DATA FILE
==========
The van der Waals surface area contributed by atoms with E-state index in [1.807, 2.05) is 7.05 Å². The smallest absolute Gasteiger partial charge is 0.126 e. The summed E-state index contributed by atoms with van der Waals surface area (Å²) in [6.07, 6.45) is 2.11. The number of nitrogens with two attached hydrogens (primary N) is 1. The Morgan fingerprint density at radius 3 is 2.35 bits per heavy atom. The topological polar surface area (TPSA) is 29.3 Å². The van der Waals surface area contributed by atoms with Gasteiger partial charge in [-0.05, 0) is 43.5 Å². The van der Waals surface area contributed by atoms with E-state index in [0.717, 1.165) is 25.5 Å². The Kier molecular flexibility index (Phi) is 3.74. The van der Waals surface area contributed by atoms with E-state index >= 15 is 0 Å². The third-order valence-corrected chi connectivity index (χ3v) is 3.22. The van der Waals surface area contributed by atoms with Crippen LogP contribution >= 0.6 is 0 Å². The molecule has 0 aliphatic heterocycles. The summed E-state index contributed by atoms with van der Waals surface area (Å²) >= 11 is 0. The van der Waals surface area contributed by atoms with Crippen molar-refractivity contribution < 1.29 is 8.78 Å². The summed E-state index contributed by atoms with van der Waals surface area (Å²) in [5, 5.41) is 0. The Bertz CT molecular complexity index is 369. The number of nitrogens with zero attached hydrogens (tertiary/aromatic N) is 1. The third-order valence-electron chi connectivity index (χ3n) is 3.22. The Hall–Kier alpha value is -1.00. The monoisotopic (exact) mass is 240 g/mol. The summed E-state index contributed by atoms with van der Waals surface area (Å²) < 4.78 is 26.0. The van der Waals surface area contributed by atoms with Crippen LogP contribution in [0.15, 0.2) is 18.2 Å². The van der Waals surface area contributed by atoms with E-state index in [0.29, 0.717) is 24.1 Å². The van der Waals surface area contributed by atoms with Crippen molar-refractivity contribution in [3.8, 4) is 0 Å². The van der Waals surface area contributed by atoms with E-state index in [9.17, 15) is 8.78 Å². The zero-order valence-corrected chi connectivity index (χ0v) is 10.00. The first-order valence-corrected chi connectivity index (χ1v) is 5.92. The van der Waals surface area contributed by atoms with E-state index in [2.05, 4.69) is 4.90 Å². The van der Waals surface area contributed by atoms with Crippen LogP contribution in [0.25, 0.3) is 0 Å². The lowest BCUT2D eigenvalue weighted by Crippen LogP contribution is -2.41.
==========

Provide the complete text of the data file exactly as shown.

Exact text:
The van der Waals surface area contributed by atoms with E-state index in [1.807, 2.05) is 7.05 Å². The smallest absolute Gasteiger partial charge is 0.126 e. The summed E-state index contributed by atoms with van der Waals surface area (Å²) in [6.07, 6.45) is 2.11. The number of nitrogens with two attached hydrogens (primary N) is 1. The Morgan fingerprint density at radius 3 is 2.35 bits per heavy atom. The topological polar surface area (TPSA) is 29.3 Å². The van der Waals surface area contributed by atoms with Gasteiger partial charge in [-0.05, 0) is 43.5 Å². The van der Waals surface area contributed by atoms with E-state index in [0.717, 1.165) is 25.5 Å². The Kier molecular flexibility index (Phi) is 3.74. The van der Waals surface area contributed by atoms with E-state index >= 15 is 0 Å². The third-order valence-corrected chi connectivity index (χ3v) is 3.22. The van der Waals surface area contributed by atoms with Crippen LogP contribution >= 0.6 is 0 Å². The molecule has 0 aliphatic heterocycles. The summed E-state index contributed by atoms with van der Waals surface area (Å²) >= 11 is 0. The van der Waals surface area contributed by atoms with Crippen molar-refractivity contribution < 1.29 is 8.78 Å². The summed E-state index contributed by atoms with van der Waals surface area (Å²) in [5, 5.41) is 0. The Bertz CT molecular complexity index is 369. The number of nitrogens with zero attached hydrogens (tertiary/aromatic N) is 1. The third-order valence-electron chi connectivity index (χ3n) is 3.22. The Hall–Kier alpha value is -1.00. The monoisotopic (exact) mass is 240 g/mol. The summed E-state index contributed by atoms with van der Waals surface area (Å²) < 4.78 is 26.0. The van der Waals surface area contributed by atoms with Crippen LogP contribution in [0.15, 0.2) is 18.2 Å². The van der Waals surface area contributed by atoms with E-state index in [0.29, 0.717) is 24.1 Å². The van der Waals surface area contributed by atoms with Crippen molar-refractivity contribution in [3.8, 4) is 0 Å². The van der Waals surface area contributed by atoms with E-state index in [9.17, 15) is 8.78 Å². The zero-order valence-corrected chi connectivity index (χ0v) is 10.00. The first-order valence-corrected chi connectivity index (χ1v) is 5.92. The van der Waals surface area contributed by atoms with E-state index in [2.05, 4.69) is 4.90 Å². The van der Waals surface area contributed by atoms with Crippen LogP contribution in [0.25, 0.3) is 0 Å². The lowest BCUT2D eigenvalue weighted by Crippen LogP contribution is -2.41.